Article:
Friday, October 9, 2009
Franz Jägerstätter (May 20, 1907 — August 9, 1943; born as Franz Huber) was an Austrian conscientious objector during World War II and has been declared Blessed by the Roman Catholic Church. As in most countries at the time, refusal to serve mandatory military service in war time was a criminal offense in Germany, and Jägerstätter was sentenced to death and executed.
Franz Jägerstätter (in English also spelt Franz Jaegerstaetter) was born in Sankt Radegund, Austria, a small village near Salzburg and Braunau am Inn. He was the illegitimate child of Rosalia Huber and Franz Bachmeier. The child was first brought up by his grandmother, Elisabeth Huber. Franz's natural father was killed in World War I when he was still a child, and when his mother married, Franz was adopted by her husband, Heinrich Jägerstätter.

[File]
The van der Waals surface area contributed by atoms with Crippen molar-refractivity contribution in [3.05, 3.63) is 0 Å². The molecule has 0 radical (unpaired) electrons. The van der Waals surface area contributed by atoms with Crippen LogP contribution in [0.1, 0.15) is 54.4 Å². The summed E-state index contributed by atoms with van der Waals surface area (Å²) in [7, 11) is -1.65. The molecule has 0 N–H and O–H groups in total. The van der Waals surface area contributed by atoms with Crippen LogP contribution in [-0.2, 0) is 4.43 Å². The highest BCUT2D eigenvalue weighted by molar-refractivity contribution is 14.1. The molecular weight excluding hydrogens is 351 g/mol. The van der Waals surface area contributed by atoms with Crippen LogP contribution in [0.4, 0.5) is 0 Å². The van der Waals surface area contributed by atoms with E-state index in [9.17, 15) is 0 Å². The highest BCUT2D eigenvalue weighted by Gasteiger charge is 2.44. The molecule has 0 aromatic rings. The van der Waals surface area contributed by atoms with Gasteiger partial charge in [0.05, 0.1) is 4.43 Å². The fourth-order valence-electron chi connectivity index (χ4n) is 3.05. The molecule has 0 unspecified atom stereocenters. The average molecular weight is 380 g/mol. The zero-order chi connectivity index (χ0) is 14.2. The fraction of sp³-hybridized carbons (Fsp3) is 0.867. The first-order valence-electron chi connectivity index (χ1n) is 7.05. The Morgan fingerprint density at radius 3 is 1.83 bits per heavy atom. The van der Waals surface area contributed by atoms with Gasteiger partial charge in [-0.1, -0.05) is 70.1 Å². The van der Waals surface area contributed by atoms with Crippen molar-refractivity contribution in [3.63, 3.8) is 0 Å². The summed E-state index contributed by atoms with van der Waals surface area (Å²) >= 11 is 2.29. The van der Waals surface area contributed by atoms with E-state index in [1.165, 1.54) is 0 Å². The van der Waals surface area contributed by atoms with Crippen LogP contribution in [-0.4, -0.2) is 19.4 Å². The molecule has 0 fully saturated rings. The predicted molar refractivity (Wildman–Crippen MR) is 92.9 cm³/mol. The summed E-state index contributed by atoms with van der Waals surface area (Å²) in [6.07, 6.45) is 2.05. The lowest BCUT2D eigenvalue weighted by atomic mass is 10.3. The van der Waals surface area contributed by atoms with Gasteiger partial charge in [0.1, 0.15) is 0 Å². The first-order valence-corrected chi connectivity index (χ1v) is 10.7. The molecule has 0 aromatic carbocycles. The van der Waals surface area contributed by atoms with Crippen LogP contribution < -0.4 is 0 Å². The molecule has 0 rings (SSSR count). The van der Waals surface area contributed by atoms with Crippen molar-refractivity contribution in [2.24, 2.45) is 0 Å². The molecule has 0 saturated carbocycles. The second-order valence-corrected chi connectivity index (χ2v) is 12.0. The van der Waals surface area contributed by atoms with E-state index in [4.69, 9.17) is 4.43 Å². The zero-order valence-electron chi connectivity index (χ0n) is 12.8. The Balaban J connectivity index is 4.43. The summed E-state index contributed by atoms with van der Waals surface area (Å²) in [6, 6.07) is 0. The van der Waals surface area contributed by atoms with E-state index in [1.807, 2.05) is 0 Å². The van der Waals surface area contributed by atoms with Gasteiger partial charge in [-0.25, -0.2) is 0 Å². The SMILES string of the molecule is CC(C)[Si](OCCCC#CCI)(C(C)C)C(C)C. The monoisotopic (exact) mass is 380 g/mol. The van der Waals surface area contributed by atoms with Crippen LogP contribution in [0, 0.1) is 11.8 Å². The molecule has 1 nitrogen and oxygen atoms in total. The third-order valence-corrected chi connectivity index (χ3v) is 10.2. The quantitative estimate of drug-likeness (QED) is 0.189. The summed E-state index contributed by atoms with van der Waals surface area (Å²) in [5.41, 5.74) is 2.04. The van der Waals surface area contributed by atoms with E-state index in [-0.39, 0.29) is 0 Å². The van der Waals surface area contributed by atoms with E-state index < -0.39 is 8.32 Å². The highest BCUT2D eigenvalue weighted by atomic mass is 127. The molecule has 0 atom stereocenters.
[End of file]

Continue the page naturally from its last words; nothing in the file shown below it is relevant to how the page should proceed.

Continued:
In his youth, Franz had gained a reputation for being a wild fellow, but, in general, his daily life was like that of most Austrian peasants. In 1933, he fathered an out of wedlock daughter, Hildegard Auer.
In 1936, he married Franziska Schwaninger, a girl from a nearby village, and they went to Rome on their honeymoon. A Catholic by birth, he experienced a religious awakening - apparently about the time of his marriage – and later served as sexton of his parish church.
When German troops moved into Austria in 1938, Jägerstätter was the only person in the village to vote against the Anschluss. Although he was not involved with any political organization, and did undergo one brief period of military training, he remained openly anti-Nazi, and publicly declared he would not fight in the war.